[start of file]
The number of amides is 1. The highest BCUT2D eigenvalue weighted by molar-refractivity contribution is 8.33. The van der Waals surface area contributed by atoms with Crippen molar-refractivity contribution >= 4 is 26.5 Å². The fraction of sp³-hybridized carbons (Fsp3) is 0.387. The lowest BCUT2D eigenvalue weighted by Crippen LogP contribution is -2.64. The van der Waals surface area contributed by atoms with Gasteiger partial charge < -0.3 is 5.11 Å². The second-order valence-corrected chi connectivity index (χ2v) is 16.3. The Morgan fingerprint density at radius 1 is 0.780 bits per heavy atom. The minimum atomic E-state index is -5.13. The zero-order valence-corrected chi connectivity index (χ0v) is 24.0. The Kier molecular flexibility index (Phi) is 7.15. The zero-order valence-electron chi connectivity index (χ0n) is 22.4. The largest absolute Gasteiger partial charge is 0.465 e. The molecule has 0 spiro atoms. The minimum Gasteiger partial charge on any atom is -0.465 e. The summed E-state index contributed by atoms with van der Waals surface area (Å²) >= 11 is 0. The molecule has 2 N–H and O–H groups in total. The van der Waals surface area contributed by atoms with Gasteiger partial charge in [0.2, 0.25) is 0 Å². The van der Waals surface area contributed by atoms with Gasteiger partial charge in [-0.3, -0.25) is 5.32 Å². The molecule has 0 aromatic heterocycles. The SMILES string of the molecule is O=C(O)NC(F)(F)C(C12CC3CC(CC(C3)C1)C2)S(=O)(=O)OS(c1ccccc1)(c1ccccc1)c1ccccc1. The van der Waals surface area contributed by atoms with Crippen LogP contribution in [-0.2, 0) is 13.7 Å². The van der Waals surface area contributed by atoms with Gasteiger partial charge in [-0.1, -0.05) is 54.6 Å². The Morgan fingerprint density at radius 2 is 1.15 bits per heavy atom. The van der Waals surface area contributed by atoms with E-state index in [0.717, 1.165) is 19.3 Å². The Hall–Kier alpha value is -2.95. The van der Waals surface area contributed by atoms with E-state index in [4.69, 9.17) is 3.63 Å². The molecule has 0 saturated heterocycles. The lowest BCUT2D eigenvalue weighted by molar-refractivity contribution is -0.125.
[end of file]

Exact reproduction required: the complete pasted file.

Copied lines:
The number of amides is 1. The highest BCUT2D eigenvalue weighted by molar-refractivity contribution is 8.33. The van der Waals surface area contributed by atoms with Crippen molar-refractivity contribution >= 4 is 26.5 Å². The fraction of sp³-hybridized carbons (Fsp3) is 0.387. The lowest BCUT2D eigenvalue weighted by Crippen LogP contribution is -2.64. The van der Waals surface area contributed by atoms with Gasteiger partial charge < -0.3 is 5.11 Å². The second-order valence-corrected chi connectivity index (χ2v) is 16.3. The Morgan fingerprint density at radius 1 is 0.780 bits per heavy atom. The minimum atomic E-state index is -5.13. The zero-order valence-corrected chi connectivity index (χ0v) is 24.0. The Kier molecular flexibility index (Phi) is 7.15. The zero-order valence-electron chi connectivity index (χ0n) is 22.4. The largest absolute Gasteiger partial charge is 0.465 e. The molecule has 0 spiro atoms. The minimum Gasteiger partial charge on any atom is -0.465 e. The summed E-state index contributed by atoms with van der Waals surface area (Å²) >= 11 is 0. The molecule has 2 N–H and O–H groups in total. The van der Waals surface area contributed by atoms with Gasteiger partial charge in [0.2, 0.25) is 0 Å². The van der Waals surface area contributed by atoms with Gasteiger partial charge in [-0.3, -0.25) is 5.32 Å². The molecule has 0 aromatic heterocycles. The SMILES string of the molecule is O=C(O)NC(F)(F)C(C12CC3CC(CC(C3)C1)C2)S(=O)(=O)OS(c1ccccc1)(c1ccccc1)c1ccccc1. The van der Waals surface area contributed by atoms with Crippen LogP contribution in [-0.2, 0) is 13.7 Å². The van der Waals surface area contributed by atoms with Gasteiger partial charge in [-0.1, -0.05) is 54.6 Å². The Morgan fingerprint density at radius 2 is 1.15 bits per heavy atom. The van der Waals surface area contributed by atoms with E-state index in [0.717, 1.165) is 19.3 Å². The Hall–Kier alpha value is -2.95. The van der Waals surface area contributed by atoms with E-state index in [4.69, 9.17) is 3.63 Å². The molecule has 0 saturated heterocycles. The lowest BCUT2D eigenvalue weighted by molar-refractivity contribution is -0.125.